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Re: text file formats
- From: Eli Zaretskii <eliz at gnu dot org>
- To: gdb at sources dot redhat dot com
- Date: Thu, 06 Apr 2006 06:43:48 +0300
- Subject: Re: text file formats
- References: <20060405223122.GB11610@brasko.net>
- Reply-to: Eli Zaretskii <eliz at gnu dot org>
> Date: Wed, 5 Apr 2006 18:31:22 -0400
> From: Bob Rossi <email@example.com>
> However, it is easy to mix these file formats. In this case, any particular
> file can use any combination of "\r", "\r\n" and "\n" for newlines. I'm not
> even sure how to display such a file. I'm guessing that's it's
> ambiguous, and i can make a best guess as to what the newline sequence
> should be. Is this correct?
> One thing I have determined, is that in order to know what the file
> format is, the entire text file needs to be parsed. After that, either
> the file format is defined (unix/dos/mac) or it is undefined (mix of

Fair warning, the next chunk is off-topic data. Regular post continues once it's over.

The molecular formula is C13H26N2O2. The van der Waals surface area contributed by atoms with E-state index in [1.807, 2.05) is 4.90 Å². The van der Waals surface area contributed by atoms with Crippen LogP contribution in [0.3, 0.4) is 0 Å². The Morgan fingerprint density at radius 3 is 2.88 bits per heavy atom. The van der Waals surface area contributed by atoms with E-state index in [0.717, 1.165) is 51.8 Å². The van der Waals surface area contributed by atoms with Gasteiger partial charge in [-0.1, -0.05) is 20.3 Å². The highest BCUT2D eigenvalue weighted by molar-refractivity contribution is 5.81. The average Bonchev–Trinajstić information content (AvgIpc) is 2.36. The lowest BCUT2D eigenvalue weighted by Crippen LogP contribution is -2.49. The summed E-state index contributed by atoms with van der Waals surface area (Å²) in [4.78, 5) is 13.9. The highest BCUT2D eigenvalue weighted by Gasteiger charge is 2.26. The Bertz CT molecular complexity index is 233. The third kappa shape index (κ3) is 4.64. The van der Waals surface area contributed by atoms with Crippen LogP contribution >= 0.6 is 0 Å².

(a) For native end-of-line (EOL) format, use the native C library and
specify the text-mode I/O when you open the file.
(b) For non-native but consistent EOL format, read the file in binary
mode, analyze its first chunk, and then manually convert the
original EOL markers into literal \n.
The only two methods I know of to handle the mixed case are:
(1) Fall back to Unix-style EOL and show the ^M literally.
(2) Let the user specify the EOL and then apply the (b) strategy
> I would like to make sure that the algorithm CGDB uses to determine
> the line number from a file is the same algorithm that GDB uses.
GDB doesn't solve any of these problems. But I think that your
motivation for doing the same as GDB was based on incorrect
assumptions, see Daniel's and my responses elsewhere in this thread.